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Dreams of Ray Bradbury: 10 predictions that came true
 
By Hayley Tsukayama, Published: June 6The Washington Post
The literary, tech and thinking worlds are mourning the loss of Ray Bradbury, 
the revered science-fiction writer who died Wednesday at age 91. Bradbury, best 
known for his 1953 novel “Fahrenheit 451,” used his imagination to take a hard 
look at a world locked in a growing love affair with technology. His stories 
examined what humanity gained — and lost — by being plugged-in.
Here are some of Bradbury’s more prescient predictions.
 
Ray Bradbury dies; sci-fi master authored ‘Fahrenheit 451,’ ‘Martian 
Chronicles’: The imaginative and prolific author wrote some of the most popular 
science-fiction books of all time, including "The Martian Chronicles" and 
"Fahrenheit 451."
●The people in the “Fahrenheit 451” society sport “seashells” and “thimble 
radios,” which bear a striking resemblance to earbuds and Bluetooth headsets. 

●Members of that futuristic society are also as obsessed with their large, 
flat-screen televisions as are today’s technophiles, and the viewing screens in 
Bradbury’s stories often take up an entire wall.
●In fact, the novel mentions that people are talking to their friends through 
the digital wall — the same terminology that Facebook would use years later for 
the digital hub that enables friends to post and see messages.
●The loneliness that can come from constantly paying attention to the screens 
around you, rather than the life around you, is a prevalent theme in Bradbury’s 
work. He explored it in his short story “The Pedestrian,” in which protagonist 
Leonard Mead is arrested for the crimes of taking a walk and not owning a 
television.
Far ahead of the research and analyses that have spawned books on the effects of 
technology overload, such as Sherry Turkle’s “Alone Together,” Bradbury outlined 
how he feared that televisions would change the world.
In this passage, he compares a neighborhood of television-watchers to a tomb:
He “would see the cottages and homes with their dark windows, and it was not 
unequal to walking through a graveyard where only the faintest glimmers of 
firefly light appeared in flickers behind he windows. Sudden gray phantoms 
seemed to manifest upon inner room walls where a curtain was still undrawn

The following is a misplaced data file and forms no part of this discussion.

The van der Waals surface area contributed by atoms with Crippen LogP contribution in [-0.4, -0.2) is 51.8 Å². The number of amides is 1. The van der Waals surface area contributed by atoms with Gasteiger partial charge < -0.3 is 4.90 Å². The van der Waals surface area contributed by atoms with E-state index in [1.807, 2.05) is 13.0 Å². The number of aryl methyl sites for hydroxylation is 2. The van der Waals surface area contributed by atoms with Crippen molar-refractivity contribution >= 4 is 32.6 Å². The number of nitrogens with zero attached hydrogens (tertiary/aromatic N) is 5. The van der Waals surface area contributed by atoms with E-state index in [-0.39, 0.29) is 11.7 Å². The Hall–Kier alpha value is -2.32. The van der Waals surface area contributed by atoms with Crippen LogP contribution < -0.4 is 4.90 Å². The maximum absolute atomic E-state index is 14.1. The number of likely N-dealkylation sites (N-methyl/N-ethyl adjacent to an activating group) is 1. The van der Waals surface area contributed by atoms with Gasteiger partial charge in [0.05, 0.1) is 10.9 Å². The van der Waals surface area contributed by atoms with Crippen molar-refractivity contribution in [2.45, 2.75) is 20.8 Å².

against the night, or there were whisperings and murmurs where a window in a 
tomblike building was still open.”
●“The Pedestrian” also features a self-driving — and self-thinking — car, which 
arrests and commits the protagonist to a mental hospital. While far less 
advanced and much less sinister, self-driving cars are on U.S. roads as part of 
a Google project. As of last month, Google’s cars, which are clearly marked, can 
legally drive on Nevada’s roads and highways as long as two people are in the 
vehicle during the tests.
●The idea of electronic surveillance also popped up in Bradbury’s work way 
before closed-circuit television became a fixture in cities around the world. He 
was early in warning people about how surveillance could be abused — worries 
that echo today.
●Bradbury’s criticism of the coverage of live media events in “Fahrenheit 451” 
is fodder for media critics’ columns today. Bradbury disparaged constant, 
sensationalized news.
●Bradbury also envisioned automated banking machines in the novel. The machines 
bear a striking similarity to ATMs and provide 24-hour financial information to 
users.
●In “I Sing the Body Electric!” and other stories, Bradbury explored artificial 
intelligence and the philosophical implications of advancements in AI that could 
perhaps produce thinking, feeling machines.
●Books aren’t banned — thank goodness — in today’s society, but reading a 
paper-and-glue version of a story isn’t as common as it once was. Bradbury loved 
physical books and did not allow “Fahrenheit 451” to be published as an e-book 
until November, London’s Guardian reported.
Bradbury once said that e-books “smell like burned fuel,” but he allowed his 
classic to be published digitally because it wouldn’t be possible to have a new 
contract without e-book rights.
●Finally, Bradbury made an imprint on the future. In his story “Sound of 
Thunder,” he portrayed how changing one small thing in history could have 
larger, unpredictable effects on what was to come. A man on a safari to the past 
steps on a butterfly, and the insect’s death drastically changes the future.
After the story was published, its turning point entered the modern lexicon, 
referred to as the “butterfly effect.”